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Lake Vostok: The Antarctic's 15-million-year-old time capsule
After 20 years of drilling, Russian scientists finally reach an ancient lake buried underneath 2 miles of ice. Was it worth the wait?
A 2006 image of a man at the Vostock research camp in Antarctica: Researchers have finally drilled through two miles of polar ice to reach the ancient sub-glacier lake.
A 2006 image of a man at the Vostock research camp in Antarctica: Researchers have finally drilled through two miles of polar ice to reach the ancient sub-glacier lake.
REUTERS/Handout
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fter more than 20 years of drilling, Russian scientists have finally opened a vertical channel to Lake Vostok, an ancient freshwater lake sealed for at least 15 million years under more than two miles of polar ice. Here's what you should know about one of Earth's best-preserved time capsules:

Hold on. They drilled for two decades?
You read that right. Drilling began in 1989 — before scientists could even confirm the 160-mile-long lake's existence — and "dragged on slowly due to funding shortages, equipment breakdowns, environmental concerns, and severe cold," says Vladimir Isachenkov for the Associated Press. So it was only a few days ago, says Andrea Mustain at Scientific American, that the "team's ice-coring drill broke through the slushy layer of ice at the bottom of the massive ice sheet and reached fresh, liquid lake water."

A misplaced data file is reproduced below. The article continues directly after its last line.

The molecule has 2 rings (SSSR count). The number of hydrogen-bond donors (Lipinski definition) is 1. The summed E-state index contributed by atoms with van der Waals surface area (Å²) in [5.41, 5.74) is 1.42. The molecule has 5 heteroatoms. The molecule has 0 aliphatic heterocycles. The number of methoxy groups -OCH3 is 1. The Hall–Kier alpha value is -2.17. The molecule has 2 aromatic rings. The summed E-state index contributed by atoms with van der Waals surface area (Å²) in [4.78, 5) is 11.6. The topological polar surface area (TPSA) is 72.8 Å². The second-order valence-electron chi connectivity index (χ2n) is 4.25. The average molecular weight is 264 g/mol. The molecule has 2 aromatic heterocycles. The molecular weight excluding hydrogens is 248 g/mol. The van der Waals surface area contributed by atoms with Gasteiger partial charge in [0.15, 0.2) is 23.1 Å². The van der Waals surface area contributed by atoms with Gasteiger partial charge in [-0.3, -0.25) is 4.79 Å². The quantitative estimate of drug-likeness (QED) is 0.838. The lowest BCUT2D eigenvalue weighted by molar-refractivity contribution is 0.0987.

Is the lake dramatically cold?
Surprisingly not. Surface temperatures at the Vostok station, where researchers work, are among "the coldest ever recorded on Earth," reaching negative 128 degrees Fahrenheit, says Isachenkov. But the underwater lake itself is believed to be warm, thanks to the "giant pressure of the ice crust and geothermal energy underneath." 

What makes this lake so valuable?
It's all about the prospect of finding untouched life. If anything is alive in the lake, it's been sealed off from the rest of the world for millions of years. "It's like exploring another planet, except this one is ours," Columbia University's Robin Bell tells the AP. Indeed, the drilling could be a valuable precursor to potential mining operations on other planets, and has been a "gold mine for learning about possible conditions on Jupiter's moon Europa or Saturn's moon Enceladus," which are also covered in thick layers of ice, says Marc Kaufman at The Washington Post.

So there's a consensus that this was a worthwhile project?
Not necessarily. "The long effort has met with controversy over some of the chemicals and techniques used in the drilling," says Kaufman. Some scientists are concerned that a "pristine" Lake Vostok could be contaminated with some of the chemicals used in the drilling, including kerosene and Freon. 

What now?
Scientists are heading back to Russia, and won't return to Antarctica until the "harsh winter" ends,  says Amber Acker at AL.com. But they'll have plenty of work to keep them busy back home: "Jubilant Russian scientists are carrying home 40 liters of relic water," says RT.com. "Lake Vostok's treasury is ready to reveal its millions-year-old secrets."

Sources: ABC News, Al.comAssociated Press, RT.comScientific AmericanWashington Post

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